Sacramento State then-sophomore Immanuel Anderson, bottom left, makes a tackle with help from his teammates against Western Oregon University at Hornet Stadium on Sept. 3, 2016.

Anderson is also second on the team in terms of weight lifted on the squat rack at 565 pounds despite only weighing 200 pounds. He said that his work ethic he learned from his sophomore year in high school has helped him throughout his collegiate career.

“He has been a very key component to our growth the last three years,” said Sac State coach Jody Sears. “He has been through some trials and some hard seasons (and) as a leader, he is very good leading by example. He is probably one of the hardest working guys in our program.

“When you have one of your best leaders being the hardest worker in your program, you’ve got a chance to be very very good because he makes those those around him, especially the younger guys, just naturally influences them to become better.”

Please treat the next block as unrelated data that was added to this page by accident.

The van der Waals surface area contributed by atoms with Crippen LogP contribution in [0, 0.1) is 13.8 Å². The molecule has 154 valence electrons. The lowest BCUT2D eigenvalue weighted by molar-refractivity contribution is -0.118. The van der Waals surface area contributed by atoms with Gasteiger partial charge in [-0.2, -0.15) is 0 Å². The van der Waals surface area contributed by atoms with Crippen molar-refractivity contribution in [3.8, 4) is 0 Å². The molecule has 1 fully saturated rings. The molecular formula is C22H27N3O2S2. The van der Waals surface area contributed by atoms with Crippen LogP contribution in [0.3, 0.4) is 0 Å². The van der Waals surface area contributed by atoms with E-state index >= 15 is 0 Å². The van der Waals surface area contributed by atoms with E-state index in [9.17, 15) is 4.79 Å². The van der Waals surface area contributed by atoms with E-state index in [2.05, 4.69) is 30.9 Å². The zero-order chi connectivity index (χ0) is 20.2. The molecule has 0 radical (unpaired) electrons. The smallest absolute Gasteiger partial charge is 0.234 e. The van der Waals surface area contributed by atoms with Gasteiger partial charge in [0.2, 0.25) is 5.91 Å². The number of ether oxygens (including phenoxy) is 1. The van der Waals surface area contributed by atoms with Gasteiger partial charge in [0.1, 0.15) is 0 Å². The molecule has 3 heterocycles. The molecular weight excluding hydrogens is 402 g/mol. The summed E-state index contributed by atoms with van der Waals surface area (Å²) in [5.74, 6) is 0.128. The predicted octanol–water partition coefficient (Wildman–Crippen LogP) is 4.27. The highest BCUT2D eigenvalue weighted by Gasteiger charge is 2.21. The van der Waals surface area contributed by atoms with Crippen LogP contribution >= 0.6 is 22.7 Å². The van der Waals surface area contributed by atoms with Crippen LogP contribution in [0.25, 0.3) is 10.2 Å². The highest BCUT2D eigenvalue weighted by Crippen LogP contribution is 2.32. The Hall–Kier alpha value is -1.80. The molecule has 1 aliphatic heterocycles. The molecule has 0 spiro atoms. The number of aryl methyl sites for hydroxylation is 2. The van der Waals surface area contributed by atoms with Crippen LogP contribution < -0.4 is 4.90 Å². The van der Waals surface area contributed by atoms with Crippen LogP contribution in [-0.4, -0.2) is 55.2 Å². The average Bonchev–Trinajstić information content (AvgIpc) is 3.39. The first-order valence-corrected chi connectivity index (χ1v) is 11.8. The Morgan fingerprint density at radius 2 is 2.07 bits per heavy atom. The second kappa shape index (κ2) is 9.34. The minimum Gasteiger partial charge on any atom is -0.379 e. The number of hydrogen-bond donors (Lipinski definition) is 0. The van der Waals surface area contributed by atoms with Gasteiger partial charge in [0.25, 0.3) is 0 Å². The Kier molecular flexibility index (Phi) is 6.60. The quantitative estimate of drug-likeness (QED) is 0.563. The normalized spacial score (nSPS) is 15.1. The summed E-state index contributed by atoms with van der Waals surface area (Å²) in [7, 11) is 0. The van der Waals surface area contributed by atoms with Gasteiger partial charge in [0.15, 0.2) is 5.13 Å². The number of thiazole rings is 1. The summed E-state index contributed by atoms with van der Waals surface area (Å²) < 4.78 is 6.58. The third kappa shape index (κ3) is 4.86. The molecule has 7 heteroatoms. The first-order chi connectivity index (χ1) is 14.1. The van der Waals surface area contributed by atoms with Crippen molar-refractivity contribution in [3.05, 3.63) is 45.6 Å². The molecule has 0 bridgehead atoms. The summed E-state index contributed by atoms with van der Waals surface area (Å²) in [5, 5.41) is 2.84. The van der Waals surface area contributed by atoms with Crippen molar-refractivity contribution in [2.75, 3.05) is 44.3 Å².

Anderson said while he was given the No. 29 jersey, he has found a lot of meaning to the number. He models parts of his game after similar sized players like Earl Thomas of the Seattle Seahawks and Eric Berry of the Kansas City Chiefs who each also wear No. 29.

“It’s great playing against him in practice,” said Sac State junior quarterback Kevin Thomson. “He flies around, and he makes you better. He is a leader on defense; we like being able to practice against top-level players and he one of those.”

Anderson said that winning seven games last season was enjoyable and fun, and that he is excited to see what the senior-heavy team can do in 2018.

“We’re not done yet,” Anderson said. “We are trying to do something that has never been done at Sac State and that is to go to the college playoffs. We are trying to build this program up and do something special.”

Additional reporting by Shaun Holkko